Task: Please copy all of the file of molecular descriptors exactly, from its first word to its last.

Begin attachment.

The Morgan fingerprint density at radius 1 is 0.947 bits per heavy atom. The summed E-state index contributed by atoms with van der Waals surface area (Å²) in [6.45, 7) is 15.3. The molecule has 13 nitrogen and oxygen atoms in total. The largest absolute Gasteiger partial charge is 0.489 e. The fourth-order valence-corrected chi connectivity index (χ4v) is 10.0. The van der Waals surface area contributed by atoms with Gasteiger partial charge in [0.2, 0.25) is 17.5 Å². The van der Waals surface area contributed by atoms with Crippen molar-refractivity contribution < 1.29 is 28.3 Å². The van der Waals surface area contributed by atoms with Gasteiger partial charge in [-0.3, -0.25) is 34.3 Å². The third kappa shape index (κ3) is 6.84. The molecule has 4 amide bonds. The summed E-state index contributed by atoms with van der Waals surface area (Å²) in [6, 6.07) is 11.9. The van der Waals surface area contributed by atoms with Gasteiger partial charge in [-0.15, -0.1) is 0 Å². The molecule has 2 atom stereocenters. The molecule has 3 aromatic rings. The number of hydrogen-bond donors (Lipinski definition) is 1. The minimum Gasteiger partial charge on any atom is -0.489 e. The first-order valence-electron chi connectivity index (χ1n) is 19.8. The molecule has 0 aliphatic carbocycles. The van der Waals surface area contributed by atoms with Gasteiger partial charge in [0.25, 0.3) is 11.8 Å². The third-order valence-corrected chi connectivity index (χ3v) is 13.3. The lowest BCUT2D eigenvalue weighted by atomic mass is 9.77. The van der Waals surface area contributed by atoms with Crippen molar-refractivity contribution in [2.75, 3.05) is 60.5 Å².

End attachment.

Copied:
The Morgan fingerprint density at radius 1 is 0.947 bits per heavy atom. The summed E-state index contributed by atoms with van der Waals surface area (Å²) in [6.45, 7) is 15.3. The molecule has 13 nitrogen and oxygen atoms in total. The largest absolute Gasteiger partial charge is 0.489 e. The fourth-order valence-corrected chi connectivity index (χ4v) is 10.0. The van der Waals surface area contributed by atoms with Gasteiger partial charge in [0.2, 0.25) is 17.5 Å². The van der Waals surface area contributed by atoms with Crippen molar-refractivity contribution < 1.29 is 28.3 Å². The van der Waals surface area contributed by atoms with Gasteiger partial charge in [-0.3, -0.25) is 34.3 Å². The third kappa shape index (κ3) is 6.84. The molecule has 4 amide bonds. The summed E-state index contributed by atoms with van der Waals surface area (Å²) in [6, 6.07) is 11.9. The van der Waals surface area contributed by atoms with Gasteiger partial charge in [-0.15, -0.1) is 0 Å². The molecule has 2 atom stereocenters. The molecule has 3 aromatic rings. The number of hydrogen-bond donors (Lipinski definition) is 1. The minimum Gasteiger partial charge on any atom is -0.489 e. The first-order valence-electron chi connectivity index (χ1n) is 19.8. The molecule has 0 aliphatic carbocycles. The van der Waals surface area contributed by atoms with Gasteiger partial charge in [0.25, 0.3) is 11.8 Å². The third-order valence-corrected chi connectivity index (χ3v) is 13.3. The lowest BCUT2D eigenvalue weighted by atomic mass is 9.77. The van der Waals surface area contributed by atoms with Crippen molar-refractivity contribution in [2.75, 3.05) is 60.5 Å².